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Grotto of Ak-Baur.

Trip in Kazakhstan.

“For everything in this journey of life we are on, there is a right wing and a left wing: for the wing of love there is anger; for the wing of destiny there is fear; for the wing of pain there is healing; for the wing of hurt there is forgiveness; for the wing of pride there is humility; for the wing of giving there is taking; for the wing of tears there is joy; for the wing of rejection there is acceptance; for the wing of judgment there is grace; for the wing of honor there is shame; for the wing of letting go there is the wing of keeping. We can only fly with two wings and two wings can only stay in the air if there is a balance. Two beautiful wings is perfection. There is a generation of people who idealize perfection as the existence of only one of these wings every time. But I see that a bird with one wing is imperfect. An angel with one wing is imperfect. A butterfly with one wing is dead. So this generation of people strive to always cut off the other wing in the hopes of embodying their ideal of perfection, and in doing so, have created a crippled race” 

C. JoyBell C.

Night-time tour in Semipalatinsk.

Ak-Baur Grotto is located at an altitude of 534 meters above sea level, located in upper reaches of Ak-Baur stream, on Mount Korzhimbay, in Kalba Mountains, 2.2 kilometers east of right bank of Urunkay (Sibinka) River, 5.3 kilometers to south and a little east of village of Sagyr (former village of Leninka), 3.7 kilometers to north and a little east of village of Besterek, 32.7 kilometers to south and a little east of town of Ust-Kamenogorsk, in Ulansky district, in Vostochno-Kazakhstan region.
It is made up of of diorite and wind erosion has created bizarre stone figures with overhangs and spacious niches. A grotto with rock paintings is located at the foothill of the southern slope of the Akbaur. Despite its proximity to a main highway, a large regional capital and active visitation of the site by tourists, the grotto paintings and the surrounding landscape are well preserved.
Research Status and Documentation. The Akbaur paintings were researched and documented in the 1970’s - 1980’s by Samashev Z. (Samashev 2006)). Transparent paper attached to the rock with plasticine, remnants of which still remain in large spots on the rock surface, were used to copy the paintings.
In 1997 - 1998, the grotto was studied by a group of experts in archeology and astronomy led by Marsadolov L.S. (St. Petersburg). In 2008, the Akbaru Valley and the grotto paintings were studied by Rogozhinskiy A.E. Remains of ancient habitation sites with stone tools, ceramics of early nomads and Neolithic flint artifacts were found at the wide mouth of the valley along the northern slope of the Akbaur.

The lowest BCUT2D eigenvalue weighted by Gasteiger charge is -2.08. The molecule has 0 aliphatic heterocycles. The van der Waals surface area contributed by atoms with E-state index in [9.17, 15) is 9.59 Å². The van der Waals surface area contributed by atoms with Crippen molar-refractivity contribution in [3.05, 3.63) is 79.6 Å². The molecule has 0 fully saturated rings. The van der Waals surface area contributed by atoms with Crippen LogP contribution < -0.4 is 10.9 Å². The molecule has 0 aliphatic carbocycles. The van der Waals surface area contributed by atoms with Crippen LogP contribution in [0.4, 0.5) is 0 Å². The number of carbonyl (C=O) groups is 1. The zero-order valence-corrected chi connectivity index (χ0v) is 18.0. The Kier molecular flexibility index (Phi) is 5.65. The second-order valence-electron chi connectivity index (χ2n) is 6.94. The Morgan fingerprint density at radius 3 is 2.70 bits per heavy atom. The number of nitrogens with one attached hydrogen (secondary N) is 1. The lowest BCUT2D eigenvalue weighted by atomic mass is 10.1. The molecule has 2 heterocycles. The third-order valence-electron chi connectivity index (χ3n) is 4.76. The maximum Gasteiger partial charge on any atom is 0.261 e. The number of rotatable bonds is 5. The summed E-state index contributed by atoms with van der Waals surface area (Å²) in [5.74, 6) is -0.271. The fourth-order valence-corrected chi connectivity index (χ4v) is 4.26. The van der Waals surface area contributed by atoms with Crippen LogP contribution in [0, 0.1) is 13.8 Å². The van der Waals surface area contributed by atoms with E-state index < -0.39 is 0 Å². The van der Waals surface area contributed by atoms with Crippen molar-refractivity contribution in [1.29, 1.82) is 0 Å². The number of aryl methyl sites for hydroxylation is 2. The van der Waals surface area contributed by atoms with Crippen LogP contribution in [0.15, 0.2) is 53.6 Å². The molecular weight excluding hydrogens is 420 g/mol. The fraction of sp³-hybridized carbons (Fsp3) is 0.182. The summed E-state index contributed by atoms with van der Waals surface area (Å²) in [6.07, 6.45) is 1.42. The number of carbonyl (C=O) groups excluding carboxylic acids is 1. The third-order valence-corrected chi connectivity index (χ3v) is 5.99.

Two or three compositions with horses, deer herds and humans are carved in a crust of desert varnish on an isolated rock detached from the massif. On the opposite side of the valley, a small concentration of petroglyphs is also carved on horizontal surfaces of shale covered with a brown patina.
Petroglyphs at both sites are similar in style and technique and date to the Late Bronze and Early Iron Ages (late IInd – Ist millennium BC). Typology and Dating. The grotto, located 5m above the surface, is easily accessible: inclined layers of rocks that compose the massif provide an ascent in steps.
A wide oval cavity under the overhang is about 9m long and reaches human height only at the entrance.Daylight penetrating through the opening is enough to see the paintings on the roof and internal walls of the shelter. The ground is inclined and rises to the wall so that one can only see all the paintings at once from the entrance; the height of the roof, where paintings are positioned, does not exceed 1 m, so it is only possible to closely examine them sitting or lying-down on the uneven surface.
All figures (about 80) are painted in a reddish-brown ochre and are similar to each other, with linear drawing, simple shapes and unified compositions, suggesting their simultaneity. The paintings predominantly fill the even surface of the roof that resembles a large shell containing the most informative paintings.
A two-wheeled cart with a pole facing the entrance, a goat, and two or three humans, as well as signs that resemble a primitive tent flanking the remaining paintings. On the foreground, a rhomboid sign is divided into four sectors with a central dot in each next to a human figure; two lines branch out from vertices of this sign.
Other paintings depict silhouettes and contour triangular shapes as well as lines connecting some images. The composition borders are framed with cross-like figures. Archeologists use the two-wheeled cart to date the Akbaur grotto paintings to the late IIIrd - early IInd centuries BC.
In any case, the Akbaur cart is the most ancient image of a wheeled vehicle in Kazakhstan and Central Asia.
Geographic coordinates of Ak-Baur grotto: N49°40'32 E82°41'14

“Rock Art Sites in Kazakhstan”.  Alexey E. Rogozhinskiy.

Photos by:
Alexander Petrov.